Kamut salad with apples & mint

Adapted from Wheatberry salad recipe from Lorna Sass.

The name kamut is derived from the ancient Egyptian word for “wheat”. Kamut, considered by some to be the great grandfather of grains, originated in the Fertile Crescent of the Old World thousands of years ago. This grain was rediscovered and is an important staple in contemporary diets. Kamut contains ~30% more protein than wheat.

Kamut grain is sweet, rich and buttery flavour combined with the tangy and tart apples makes for a delicious dish.

Serving size: 6

Cooking time: 20 min (not including soaking & cooking kamut)

1/2 cup orange juice (sub: cranberry or pomegranate juice)
2 tablespoons olive oil
1 1/2 tablespoons apple cider vinegar
1 teaspoon salt, plus more to taste
3/4 cup tightly packed mint leaves
2 cups cooked whole grain kamut (sub: spelt, wheatberries, triticale)
2 teaspoons grated orange zest (from 2 juice oranges)
1 small green apple (sub: pear)
1 small red apple
1/2 cup hazelnuts, toasted and coarsely chopped

First prepare kamut using either one of two methods:

  1. Soak overnight: Place 1 cup of dry Kamut kernels in 1 cup of water and let soak overnight. (This will reduce cooking time.) Add soaked grain to 1 ½ cups water and 1 teaspoon salt. Bring to a boil, reduce heat and simmer for 20-30 minutes until tender. Most of the water will be absorbed.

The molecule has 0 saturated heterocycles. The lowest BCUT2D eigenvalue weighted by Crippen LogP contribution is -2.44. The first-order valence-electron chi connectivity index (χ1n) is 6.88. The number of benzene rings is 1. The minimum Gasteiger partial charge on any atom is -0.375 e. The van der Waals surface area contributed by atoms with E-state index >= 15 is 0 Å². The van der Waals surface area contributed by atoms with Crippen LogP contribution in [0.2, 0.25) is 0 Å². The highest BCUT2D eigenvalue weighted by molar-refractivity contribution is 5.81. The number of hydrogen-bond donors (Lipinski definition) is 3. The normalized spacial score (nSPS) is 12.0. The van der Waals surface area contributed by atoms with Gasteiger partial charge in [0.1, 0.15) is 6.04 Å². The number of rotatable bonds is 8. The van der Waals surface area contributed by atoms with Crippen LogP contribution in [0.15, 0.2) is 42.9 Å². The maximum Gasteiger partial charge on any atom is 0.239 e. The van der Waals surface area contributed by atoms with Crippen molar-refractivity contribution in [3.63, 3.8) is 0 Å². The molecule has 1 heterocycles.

2. Without soaking: Place 1 cup of dry Kamut kernels and 1/4 tsp salt in 3 cups water, bring to a boil. Reduce heat and simmer covered for 40 minutes, until tender.
Prepare dressing: Blend orange juice, oil, vinegar, salt, and 1/2 cup of the mint in a food processor or blender.

Set the kamut grains in a medium bowl. Pour the dressing over them and toss to coat. Stir in the orange zest. Set aside for at least 15 minutes. Toss occasionally.

Meanwhile, core the apples and cut them into 1/4-inch dice. Stack the remaining mint leaves and roll them into a log. Slice them as thinly as you can. Toss them into the salad along with the apple, and hazelnuts. Season to taste.

Best served fresh - kamut grains tend to harden once refrigerated(you could try steaming for 2 minutes to soften grains the next day).

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